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[210] is effected between their several backers, so that A. votes for the bills of B., C., D., etc., as the indispensable means of securing the passage of his own darling; and thus a whole litter of bills become laws, whereof no single one was demanded by the public interest, or could have passed without the aid of others as unworthy as itself. Such is substantially the process whereby our statute-books are loaded with acts which subserve no end but to fill the pockets of the few, at the expense of the rights or the interests of the many.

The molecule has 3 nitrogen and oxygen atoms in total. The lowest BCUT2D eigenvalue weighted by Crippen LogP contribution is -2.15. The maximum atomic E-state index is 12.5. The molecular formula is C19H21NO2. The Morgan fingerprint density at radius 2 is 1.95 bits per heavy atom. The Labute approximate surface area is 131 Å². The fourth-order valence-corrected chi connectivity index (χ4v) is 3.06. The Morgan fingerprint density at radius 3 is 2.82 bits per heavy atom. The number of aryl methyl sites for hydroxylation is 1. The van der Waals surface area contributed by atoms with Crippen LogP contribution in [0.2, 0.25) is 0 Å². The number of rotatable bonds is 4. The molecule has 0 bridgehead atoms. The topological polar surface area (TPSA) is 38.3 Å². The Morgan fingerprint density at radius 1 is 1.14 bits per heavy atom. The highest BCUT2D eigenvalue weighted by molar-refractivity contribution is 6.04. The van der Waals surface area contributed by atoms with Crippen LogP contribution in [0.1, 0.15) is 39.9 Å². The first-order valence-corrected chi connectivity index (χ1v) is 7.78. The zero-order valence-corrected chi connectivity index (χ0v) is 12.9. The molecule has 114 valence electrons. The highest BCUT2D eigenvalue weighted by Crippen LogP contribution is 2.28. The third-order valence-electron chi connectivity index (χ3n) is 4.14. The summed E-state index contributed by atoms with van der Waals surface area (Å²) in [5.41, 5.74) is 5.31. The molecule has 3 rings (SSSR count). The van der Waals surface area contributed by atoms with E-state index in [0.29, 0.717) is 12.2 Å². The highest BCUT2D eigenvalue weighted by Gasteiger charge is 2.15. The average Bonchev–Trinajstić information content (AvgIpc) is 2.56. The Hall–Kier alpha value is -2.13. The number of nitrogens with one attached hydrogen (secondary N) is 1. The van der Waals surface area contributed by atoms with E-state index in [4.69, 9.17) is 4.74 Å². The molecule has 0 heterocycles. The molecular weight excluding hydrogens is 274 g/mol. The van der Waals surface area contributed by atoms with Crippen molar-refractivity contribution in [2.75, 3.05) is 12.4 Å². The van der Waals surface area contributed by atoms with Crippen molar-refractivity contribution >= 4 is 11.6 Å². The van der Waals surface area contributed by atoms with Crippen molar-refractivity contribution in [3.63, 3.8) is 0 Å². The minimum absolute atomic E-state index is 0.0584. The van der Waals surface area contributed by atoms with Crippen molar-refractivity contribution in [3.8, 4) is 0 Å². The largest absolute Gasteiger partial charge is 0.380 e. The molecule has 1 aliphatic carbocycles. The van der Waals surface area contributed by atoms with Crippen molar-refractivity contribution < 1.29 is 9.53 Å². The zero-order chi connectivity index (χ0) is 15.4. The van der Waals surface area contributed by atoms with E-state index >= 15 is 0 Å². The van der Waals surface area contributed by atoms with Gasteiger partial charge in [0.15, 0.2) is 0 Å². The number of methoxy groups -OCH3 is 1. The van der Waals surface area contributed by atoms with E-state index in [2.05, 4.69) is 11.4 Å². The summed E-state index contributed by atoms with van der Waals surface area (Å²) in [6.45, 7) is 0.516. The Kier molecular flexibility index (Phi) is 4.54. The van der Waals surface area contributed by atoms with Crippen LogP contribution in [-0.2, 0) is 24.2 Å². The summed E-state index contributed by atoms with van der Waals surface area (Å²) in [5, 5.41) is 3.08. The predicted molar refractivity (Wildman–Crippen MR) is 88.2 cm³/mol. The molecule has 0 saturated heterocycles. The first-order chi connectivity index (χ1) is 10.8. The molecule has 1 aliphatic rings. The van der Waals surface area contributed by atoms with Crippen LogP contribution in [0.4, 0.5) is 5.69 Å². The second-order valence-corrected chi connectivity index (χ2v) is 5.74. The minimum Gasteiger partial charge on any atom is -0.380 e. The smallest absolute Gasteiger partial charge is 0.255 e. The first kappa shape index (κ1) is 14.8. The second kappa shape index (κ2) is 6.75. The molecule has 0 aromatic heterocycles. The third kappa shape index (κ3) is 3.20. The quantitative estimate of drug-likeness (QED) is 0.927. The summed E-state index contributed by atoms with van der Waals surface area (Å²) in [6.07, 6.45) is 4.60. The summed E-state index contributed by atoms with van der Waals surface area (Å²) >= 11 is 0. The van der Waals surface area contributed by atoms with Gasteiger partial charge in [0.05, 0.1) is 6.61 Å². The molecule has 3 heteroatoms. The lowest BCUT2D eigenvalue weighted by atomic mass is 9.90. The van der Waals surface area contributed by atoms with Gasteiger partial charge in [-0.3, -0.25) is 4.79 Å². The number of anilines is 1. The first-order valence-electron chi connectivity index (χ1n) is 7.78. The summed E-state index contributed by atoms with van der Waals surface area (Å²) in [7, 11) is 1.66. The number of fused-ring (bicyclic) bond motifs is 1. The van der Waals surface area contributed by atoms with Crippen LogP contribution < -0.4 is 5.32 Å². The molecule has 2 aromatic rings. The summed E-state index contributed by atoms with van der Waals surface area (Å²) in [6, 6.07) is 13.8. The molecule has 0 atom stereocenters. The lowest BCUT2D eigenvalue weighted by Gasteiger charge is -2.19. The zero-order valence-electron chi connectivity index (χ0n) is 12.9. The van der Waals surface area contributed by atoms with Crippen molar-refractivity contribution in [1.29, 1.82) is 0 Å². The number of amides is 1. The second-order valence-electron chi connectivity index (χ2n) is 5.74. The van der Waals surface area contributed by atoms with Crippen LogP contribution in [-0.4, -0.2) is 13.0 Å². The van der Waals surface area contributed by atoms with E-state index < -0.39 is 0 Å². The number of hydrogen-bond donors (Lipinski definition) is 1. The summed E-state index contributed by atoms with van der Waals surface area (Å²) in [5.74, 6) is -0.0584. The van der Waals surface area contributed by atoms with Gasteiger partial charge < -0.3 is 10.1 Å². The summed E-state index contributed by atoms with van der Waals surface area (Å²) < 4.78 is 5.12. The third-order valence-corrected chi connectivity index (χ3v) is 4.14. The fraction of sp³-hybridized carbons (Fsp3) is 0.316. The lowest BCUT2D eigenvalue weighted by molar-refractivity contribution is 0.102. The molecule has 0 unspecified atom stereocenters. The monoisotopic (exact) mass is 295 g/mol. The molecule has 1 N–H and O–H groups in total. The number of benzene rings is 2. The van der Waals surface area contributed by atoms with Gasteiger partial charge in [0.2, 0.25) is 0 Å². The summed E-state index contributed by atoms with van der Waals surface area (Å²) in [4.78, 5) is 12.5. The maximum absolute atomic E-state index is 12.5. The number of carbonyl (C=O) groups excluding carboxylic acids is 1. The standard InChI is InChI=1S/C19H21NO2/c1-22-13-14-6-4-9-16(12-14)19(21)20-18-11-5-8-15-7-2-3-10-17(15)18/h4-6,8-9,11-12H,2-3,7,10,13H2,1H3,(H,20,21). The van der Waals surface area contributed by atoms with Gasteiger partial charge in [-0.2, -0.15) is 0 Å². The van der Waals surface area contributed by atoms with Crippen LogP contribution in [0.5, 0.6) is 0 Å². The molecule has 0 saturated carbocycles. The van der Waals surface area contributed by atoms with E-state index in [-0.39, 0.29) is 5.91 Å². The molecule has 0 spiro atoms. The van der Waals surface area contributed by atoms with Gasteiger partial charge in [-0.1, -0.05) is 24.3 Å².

It was entirely proper that Congress should provide at once for the temporary government of all the territories newly acquired from Mexico; and there was no radical objection to doing this in one bill, if that should seem advisable. As the establishment of a definite boundary between New Mexico and Texas was essential to the tranquillity and security of the Territory, that object might fairly be contemplated in the act providing a civil government therefor. But why Texas should be paid Ten Millions of dollars for relinquishing her pretensions to territory never possessed by, nor belonging to, her — territory which had been first acquired from Mexico by the forces and then bought of her by the money of the Union--is not obvious; and why this payment, if made at all, should be a make-weight in a bargain covering a variety of arrangements with which it had no proper connection, is still less explicable. And when, on the back of this, was piled an act to provide new facilities for slave-catching in the Free States, ostensibly balanced by another which required the slave-traders of Washington to remove their jails and auction-rooms across the Potomac to that dull old dwarf of a city which had recently been retroceded to Virginia, as if on purpose to facilitate this arrangement, the net product was a corrupt monstrosity in legislation and morals which even the great name of Henry Clay should not shield from lasting opprobrium.

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